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A media event was held at El Monte Station this morning; video is above. Here’s the news release from Metro:
With gasoline prices topping $4 per gallon the Los Angeles County Metropolitan Transportation Authority (Metro) stresses now is the perfect time to try bus, rail or vanpool to discover how much money and time can be saved compared to driving. National Dump the Pump Day, June 19, 2014, highlights transit as a way to help people save money.
Commuting to work alone in a car costs more than the price of gasoline. Drivers have to take into account insurance, maintenance, wear and tear and parking at many destinations. For example, the American Public Transportation Association (APTA) estimates the cost of driving a car annually at $10,174. By using transit or vanpooling, commuter can save about 75 percent.
“Every day, Metro puts 2,000 buses on our streets and trains on 88 miles of light rail and subway tracks. There is a very good chance that Metro has a transportation alternative that works for you,” said Metro Board Chair Diane DuBois.
For commuters with a roundtrip drive of at least 30 miles, Metro also offers an extensive vanpooling program supporting a fleet of 1,331 public vanpool vehicles destined to L. A. County work sites each day. Nearly 90 percent of Metro Vanpool commuters used to drive alone and, based on ridership statistics, vanpooling results in nearly 7,000 cars off the road each day.
“Vanpool passengers save time and money and benefit by not having wear and tear on their personal vehicles driving to work and back every day,” said Metro CEO Art Leahy. “In terms of reducing carbon footprint, we estimate that taking people out of their cars and putting them into vanpools reduces carbon emissions by nearly 4,000 metric tons in L.A. County each month.”
APTA reports that in 2013, Americans took 10.7 billion trips on public transportation, the highest in 57 years. According to APTA, since 1995, public transit ridership is up 37.2 percent outpacing population growth, 20.3 percent and vehicle miles traveled, 22.7 percent.
Metro bus and rail riders continue to increase in numbers. In Fiscal Year 2011, Metro had a total of 453 million boardings. In the FY2013, Metro increased that to 472.7 million boardings.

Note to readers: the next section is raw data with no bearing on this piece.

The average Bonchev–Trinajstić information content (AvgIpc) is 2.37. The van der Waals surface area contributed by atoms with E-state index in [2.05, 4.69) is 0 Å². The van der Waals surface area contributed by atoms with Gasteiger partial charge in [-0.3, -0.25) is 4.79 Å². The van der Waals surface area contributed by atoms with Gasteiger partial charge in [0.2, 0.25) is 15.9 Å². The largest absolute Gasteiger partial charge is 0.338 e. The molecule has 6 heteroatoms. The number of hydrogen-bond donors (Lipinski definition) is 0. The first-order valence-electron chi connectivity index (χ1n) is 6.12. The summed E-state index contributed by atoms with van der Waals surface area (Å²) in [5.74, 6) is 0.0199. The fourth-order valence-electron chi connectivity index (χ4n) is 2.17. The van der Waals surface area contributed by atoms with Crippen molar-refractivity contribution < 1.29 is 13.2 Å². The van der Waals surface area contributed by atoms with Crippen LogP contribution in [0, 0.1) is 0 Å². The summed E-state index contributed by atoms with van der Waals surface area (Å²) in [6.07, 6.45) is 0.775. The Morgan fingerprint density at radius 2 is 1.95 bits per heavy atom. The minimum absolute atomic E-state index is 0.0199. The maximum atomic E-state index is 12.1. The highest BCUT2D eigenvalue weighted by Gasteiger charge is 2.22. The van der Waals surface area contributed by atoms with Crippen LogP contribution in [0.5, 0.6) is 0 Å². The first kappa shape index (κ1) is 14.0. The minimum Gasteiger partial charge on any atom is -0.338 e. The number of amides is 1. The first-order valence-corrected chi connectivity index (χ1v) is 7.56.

APTA estimates that public transportation in the United States reduces the nation’s carbon emissions by 37 million metric tons annually, which is the equivalent of the electricity usage of Los Angeles, New York City, Washington D.C., Atlanta and Denver combined. In addition, research by the Texas Transportation Institute Census Bureau shows that in 2011, U.S. public transportation use saved 865 million hours in travel time and 450 million gallons of fuel in 498 urban areas.
Metro is a multimodal transportation agency that is really three companies in one: a major operator that transports about 1.5 million boarding passengers on an average weekday on a fleet of 2,000 clean air buses and six rail lines, a major construction agency that oversees many bus, rail, highway and other mobility related building projects, and the lead transportation planning and programming agency for Los Angeles County. Overseeing one of the largest public works programs in America, Metro is helping change the urban landscape of the Los Angeles region. Dozens of transit, highway and other mobility projects largely funded by Measure R are under construction or in the planning stages. These include five new rail lines, the I-5 widening and other major projects.